When coping mechanisms no longer serve

Body dysmorphia is one of my coping mechanisms. It crops up when I feel out of control, when I feel the need to protect myself, when I need something comforting and familiar. It seems odd to think of something so negative as protective but it's a pattern. It's what I know. So when things feel out of control, I return to it like a well-worn sweater. 

I've noticed my body image going bonkers over the past two weeks. In tandem, I've been engaging in some eating and drinking that I've realized was coming from two not-so-great places: one of numbing and one of self-harm. The numbing is obvious, particularly when it comes to alcohol. To explain the self-harm -- I sometimes overeat so that I can berate myself later. I knowingly eat 4 Oreos instead of 2 so that when I feel bad later (pain from the infidelity crops up, for example), I can justify it in my mind ("this is all actually your fault because you no longer have self-control and your body is falling apart"). This is dark and a bit sad but it's the ugly truth that exists when I lift up the rock of "why am I doing this?". 

I know it's body dysmorphia because this pattern has occurred so many times that I can now go back and look at pictures from times I remember it happening. I look at those photos and realize I looked nothing like I thought I did at the time. And now, despite my coach Hanna promising that I look exactly the same and even catching glimpses of myself working out and thinking that I look exactly the same, mostly I avoid mirrors because I can feel that I'm so much bigger. I would guess that it doesn't make sense if you haven't experienced it. The best way I can explain it is just a feeling -- a feeling of being bigger, of being out of control, of no longer being good enough.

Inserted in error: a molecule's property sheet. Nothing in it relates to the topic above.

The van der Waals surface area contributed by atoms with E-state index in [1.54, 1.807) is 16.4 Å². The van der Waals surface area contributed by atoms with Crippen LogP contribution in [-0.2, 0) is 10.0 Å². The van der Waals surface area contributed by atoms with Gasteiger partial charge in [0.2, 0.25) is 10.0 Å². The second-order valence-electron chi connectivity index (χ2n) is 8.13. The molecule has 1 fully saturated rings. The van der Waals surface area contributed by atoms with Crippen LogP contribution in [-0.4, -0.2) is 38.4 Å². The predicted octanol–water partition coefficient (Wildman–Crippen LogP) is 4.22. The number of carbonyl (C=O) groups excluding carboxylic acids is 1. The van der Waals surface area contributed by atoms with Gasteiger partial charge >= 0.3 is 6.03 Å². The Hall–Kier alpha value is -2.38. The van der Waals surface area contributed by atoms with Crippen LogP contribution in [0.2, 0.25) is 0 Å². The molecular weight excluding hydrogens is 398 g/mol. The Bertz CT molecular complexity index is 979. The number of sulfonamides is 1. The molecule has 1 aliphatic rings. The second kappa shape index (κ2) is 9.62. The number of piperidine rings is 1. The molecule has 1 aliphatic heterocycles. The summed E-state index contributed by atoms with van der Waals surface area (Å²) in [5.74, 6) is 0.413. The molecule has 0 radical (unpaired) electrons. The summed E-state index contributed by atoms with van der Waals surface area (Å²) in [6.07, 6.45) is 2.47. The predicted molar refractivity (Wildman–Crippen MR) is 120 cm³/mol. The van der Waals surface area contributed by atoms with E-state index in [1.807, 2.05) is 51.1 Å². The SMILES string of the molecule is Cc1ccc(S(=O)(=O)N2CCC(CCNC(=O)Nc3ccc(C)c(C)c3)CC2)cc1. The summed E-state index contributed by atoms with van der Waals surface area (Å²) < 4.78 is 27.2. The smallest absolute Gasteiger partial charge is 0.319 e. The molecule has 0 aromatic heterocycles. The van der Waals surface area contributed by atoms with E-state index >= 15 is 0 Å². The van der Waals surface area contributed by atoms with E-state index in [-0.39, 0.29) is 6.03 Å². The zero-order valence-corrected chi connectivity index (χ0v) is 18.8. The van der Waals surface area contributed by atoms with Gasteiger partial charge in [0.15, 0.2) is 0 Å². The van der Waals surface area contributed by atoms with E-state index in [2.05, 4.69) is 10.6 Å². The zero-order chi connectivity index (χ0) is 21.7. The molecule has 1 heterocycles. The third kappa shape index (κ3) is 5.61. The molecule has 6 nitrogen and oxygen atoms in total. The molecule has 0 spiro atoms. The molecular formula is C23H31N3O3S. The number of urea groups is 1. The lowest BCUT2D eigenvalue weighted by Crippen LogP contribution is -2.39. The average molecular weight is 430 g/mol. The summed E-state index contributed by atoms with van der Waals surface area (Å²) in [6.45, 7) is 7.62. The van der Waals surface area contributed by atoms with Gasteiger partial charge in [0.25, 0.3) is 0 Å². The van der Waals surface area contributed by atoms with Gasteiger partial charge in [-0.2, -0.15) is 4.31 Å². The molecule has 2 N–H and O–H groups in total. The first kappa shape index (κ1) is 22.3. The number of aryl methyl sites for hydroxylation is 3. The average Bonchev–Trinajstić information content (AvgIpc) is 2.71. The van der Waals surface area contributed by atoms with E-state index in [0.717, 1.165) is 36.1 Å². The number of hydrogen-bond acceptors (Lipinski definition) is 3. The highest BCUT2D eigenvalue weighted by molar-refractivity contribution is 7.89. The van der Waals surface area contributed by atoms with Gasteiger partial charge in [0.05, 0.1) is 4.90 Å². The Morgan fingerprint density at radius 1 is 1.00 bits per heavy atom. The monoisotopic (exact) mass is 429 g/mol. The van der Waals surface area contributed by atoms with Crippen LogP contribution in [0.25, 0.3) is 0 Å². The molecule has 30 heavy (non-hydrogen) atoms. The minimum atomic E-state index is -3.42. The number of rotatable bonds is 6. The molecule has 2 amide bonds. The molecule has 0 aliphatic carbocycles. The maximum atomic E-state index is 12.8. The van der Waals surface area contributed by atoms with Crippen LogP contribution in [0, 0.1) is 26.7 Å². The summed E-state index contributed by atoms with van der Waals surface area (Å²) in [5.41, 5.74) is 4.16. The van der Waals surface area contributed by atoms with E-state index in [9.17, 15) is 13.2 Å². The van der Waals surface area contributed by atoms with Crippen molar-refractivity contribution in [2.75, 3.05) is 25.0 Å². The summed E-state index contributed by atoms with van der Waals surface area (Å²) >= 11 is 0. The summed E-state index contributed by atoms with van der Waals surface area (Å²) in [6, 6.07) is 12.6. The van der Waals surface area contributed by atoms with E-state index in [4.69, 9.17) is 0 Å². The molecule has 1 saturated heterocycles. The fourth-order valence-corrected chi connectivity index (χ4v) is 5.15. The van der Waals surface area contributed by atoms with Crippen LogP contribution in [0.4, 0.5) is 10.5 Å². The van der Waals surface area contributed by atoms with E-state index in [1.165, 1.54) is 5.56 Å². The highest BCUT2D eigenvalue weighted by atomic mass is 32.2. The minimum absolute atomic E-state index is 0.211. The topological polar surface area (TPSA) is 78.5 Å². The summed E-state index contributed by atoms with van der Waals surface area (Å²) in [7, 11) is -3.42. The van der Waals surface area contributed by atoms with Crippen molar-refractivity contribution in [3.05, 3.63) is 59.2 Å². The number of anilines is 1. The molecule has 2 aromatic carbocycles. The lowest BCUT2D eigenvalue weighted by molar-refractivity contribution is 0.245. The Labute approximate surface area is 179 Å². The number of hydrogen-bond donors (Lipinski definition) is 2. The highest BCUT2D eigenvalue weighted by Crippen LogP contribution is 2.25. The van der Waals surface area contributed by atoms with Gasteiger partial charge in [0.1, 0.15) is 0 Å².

The awareness is there: this is body dysmorphia, this is disordered, this is a coping mechanism coming from a place of trauma. This is also sometimes self-sabotage. The awareness is at least a step in the right direction. The next steps -- challenging the thoughts and dissecting the fact from the fiction are still a little out of reach. The process of learning this pattern took awhile so it stands to reason the process of unlearning will also take some time. I know there has been progress. It's just slow. Over the past week alone I've examined my reliance on appearance to define my self-worth, said some things aloud to therapists and friends that I had only said in my head (and it's amazing how much less power something holds once you expand your circle), and confronted some very painful rumination that I've been battling for the past 6 months. As hard as it is, I'm acknowledging that body dysmorphia, this toxic form of perfectionism, is a coping mechanism that no longer serves me. [It never truly did but we've had a good long run.] I'm breaking up with it. Unlearning. 

It's a journey, and it's a lot. Steady as she goes. If you are muddling through your own shit during this dark and cold season, I'm with you. Keep with it. 

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